WASHINGTON – A stronger than expected jobs report could further scramble an already uncertain picture for passing a fifth and possibly final coronavirus aid bill. The positive statistics are feeding the wait-and-see approach of the White House and its GOP allies in Congress.
Republicans say the numbers vindicate their decision to take a pause and assess the almost $3 trillion in assistance they already have approved. The White House was already showing little urgency about pursing another trillion-dollar response bill, much less the $3.5 trillion measure passed by the House last month, and prefers to concentrate on reopening the economy.
The coming weeks are expected to bring difficult negotiations over what the package should contain, just months before an election where the White House and control of Congress are at stake.
For lawmakers, tough decisions loom about how much money to allocate to states, how to extend unemployment benefits for millions of people and whether to create lawsuit protections for businesses and schools as they reopen during the pandemic.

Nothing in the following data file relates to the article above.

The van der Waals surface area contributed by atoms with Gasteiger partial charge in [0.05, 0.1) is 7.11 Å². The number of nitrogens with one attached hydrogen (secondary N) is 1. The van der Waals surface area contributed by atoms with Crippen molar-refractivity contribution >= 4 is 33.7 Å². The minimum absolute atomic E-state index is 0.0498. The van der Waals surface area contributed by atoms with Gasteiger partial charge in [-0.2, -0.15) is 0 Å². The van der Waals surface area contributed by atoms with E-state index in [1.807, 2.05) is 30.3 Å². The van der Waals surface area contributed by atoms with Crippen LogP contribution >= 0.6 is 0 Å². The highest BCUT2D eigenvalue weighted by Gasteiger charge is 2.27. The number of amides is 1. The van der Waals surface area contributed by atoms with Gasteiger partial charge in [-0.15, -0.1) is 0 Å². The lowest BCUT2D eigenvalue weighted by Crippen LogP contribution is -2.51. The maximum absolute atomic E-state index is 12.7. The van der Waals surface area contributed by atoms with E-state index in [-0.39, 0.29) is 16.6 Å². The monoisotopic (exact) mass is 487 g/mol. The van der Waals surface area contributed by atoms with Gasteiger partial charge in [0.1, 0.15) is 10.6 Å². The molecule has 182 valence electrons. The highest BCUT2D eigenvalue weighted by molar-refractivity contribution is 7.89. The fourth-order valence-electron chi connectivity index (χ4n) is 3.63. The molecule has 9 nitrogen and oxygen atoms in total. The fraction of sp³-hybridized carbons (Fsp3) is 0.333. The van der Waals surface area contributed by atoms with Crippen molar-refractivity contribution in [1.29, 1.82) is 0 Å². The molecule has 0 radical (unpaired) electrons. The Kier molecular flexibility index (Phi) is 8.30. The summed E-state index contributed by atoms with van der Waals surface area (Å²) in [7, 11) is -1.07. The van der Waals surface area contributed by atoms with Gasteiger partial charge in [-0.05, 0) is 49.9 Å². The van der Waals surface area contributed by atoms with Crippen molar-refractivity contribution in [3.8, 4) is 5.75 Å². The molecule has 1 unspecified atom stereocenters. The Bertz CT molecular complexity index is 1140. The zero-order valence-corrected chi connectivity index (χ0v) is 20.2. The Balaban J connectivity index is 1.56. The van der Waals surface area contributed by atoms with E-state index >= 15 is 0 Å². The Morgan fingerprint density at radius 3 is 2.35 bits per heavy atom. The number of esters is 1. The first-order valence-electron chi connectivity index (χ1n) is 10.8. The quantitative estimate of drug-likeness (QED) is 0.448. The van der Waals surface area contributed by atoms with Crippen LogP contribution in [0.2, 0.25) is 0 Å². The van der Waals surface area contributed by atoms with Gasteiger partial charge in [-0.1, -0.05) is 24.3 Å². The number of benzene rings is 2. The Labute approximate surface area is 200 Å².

Friday’s jobs report showed a 2.5 million gain instead of an expected loss of millions more, complicating prospects for the aid talks. Trump is difficult to gauge, but talks often of pursing public works spending and a payroll tax cut, which is a nonstarter on Capitol Hill.
“They are less than urgent, less than inclined for another package,” said Rep. Patrick McHenry, R-N.C., a GOP leader when his party was in the majority. “There is less urgency to go strike a hard deal — and this one would be a hard deal. Doesn’t mean it won’t happen, I just think the urgency is far lessened.”
Democrats looked at the jobs report and saw job losses for 600,000 public employees that are likely to worsen if Washington doesn’t help cash-starved state and local governments. Despite the positive jobs news, unemployment nationwide is at 13%, so the looming expiration of a supplemental $600 per week jobless benefit promises to provide a catalyst for action.
Top Democrats such as Speaker Nancy Pelosi of California and Senate Minority Leader Chuck Schumer of New York are united behind the $3.5 trillion “HEROES Act,” which contains party priorities such as jobless aid, another round of $1,200 checks and money for essential workers, local schools, colleges and people missing mortgages and rent payments.